Adaptive pull learning

Looking at self-directed or pull learning, the emphasis is on providing learners access to a range of learning materials and resources, allowing them to ‘pull’ or retrieve the learning objects they require at any given time. How does this relate to adaptive learning?


Training typeWhy is it suitable for pull learning?What is the added value of adaptive learning?
Self-paced learning
Pull learning is ideal when learners prefer to set their own pace. It’s suitable for individuals who want the flexibility to choose when and what to learn, based on their specific needs and schedules. This approach is better suited for non-critical competencies.Adaptive learning often employs microlearning, facilitating learning during 'lost' moments, such as waiting for a train. Learners benefit more when they spread learning effort over several moments and days.
Specialized or advanced topicsFor more advanced or specialized topics, where learners may have varying levels of prior knowledge or interest, pull learning allows them to access relevant material based on their individual requirements. Adaptive learning ensures that prior knowledge is anchored and retained, facilitating the acquisition of competencies in more advanced or specialized areas. An adaptive algorithm calculates the forgetting curve for these topics. It enables employees to efficiently brush up on their proficiency just in time, especially if they need to perform specific specialized tasks shortly. This approach exemplifies just-in-time learning.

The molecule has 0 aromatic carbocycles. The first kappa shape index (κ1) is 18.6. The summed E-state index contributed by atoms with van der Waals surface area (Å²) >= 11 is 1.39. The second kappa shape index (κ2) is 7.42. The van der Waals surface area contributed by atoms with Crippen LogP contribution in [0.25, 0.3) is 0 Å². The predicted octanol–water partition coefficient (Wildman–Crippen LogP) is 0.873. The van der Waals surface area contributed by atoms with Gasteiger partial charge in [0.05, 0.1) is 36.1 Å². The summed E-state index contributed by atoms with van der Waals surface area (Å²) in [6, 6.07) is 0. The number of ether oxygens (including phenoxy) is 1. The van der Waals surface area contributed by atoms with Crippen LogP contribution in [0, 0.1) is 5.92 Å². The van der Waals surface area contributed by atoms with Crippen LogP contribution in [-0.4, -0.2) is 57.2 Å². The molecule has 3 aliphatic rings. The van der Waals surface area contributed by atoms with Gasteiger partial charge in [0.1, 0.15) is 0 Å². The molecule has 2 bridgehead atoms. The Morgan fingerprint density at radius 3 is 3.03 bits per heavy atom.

Continuous learning and skill development
Pull learning is well-suited for continuous learning and skill development scenarios. Learners can access resources as needed, allowing them to acquire new skills gradually over time.Adaptive learning can calculate how and when competencies decline if they are not maintained (known as the forgetting curve) and ensures that individuals can efficiently brush up on their proficiency whenever necessary. The learning history and the calculation of the forgetting curve ensure that learning occurs via the most efficient, personalized path to proficiency.

The Drillster app not only demonstrates that someone has achieved full proficiency in a learning object but also shows when knowledge, awareness, and skills decline if they are not maintained. Therefore, in the case of adaptive pull learning, it efficiently bridges the gap between what the learner already knows and what they still need to master. This ensures that competencies are refreshed just in time to correctly perform specific tasks.

Adaptive learning, push or pull?

Now that we have explored the use cases for both the pull and push approaches in adaptive learning, we can conclude that both methods can be used simultaneously. Depending on the type of training and the importance of specific knowledge, awareness, and skills, an organization determines whether to use a push or pull approach for each learning object. The key lies in the criticality of the content. Push learning can be beneficial, but when you add notifications for all learning objects, you risk overload. It’s best to implement push learning for critical and time-sensitive learning objects and let learners take charge of their development regarding the less critical content. 

Thus, with adaptive learning, you do not have to choose one method over the other: you can incorporate both push and pull for an optimal return on learning.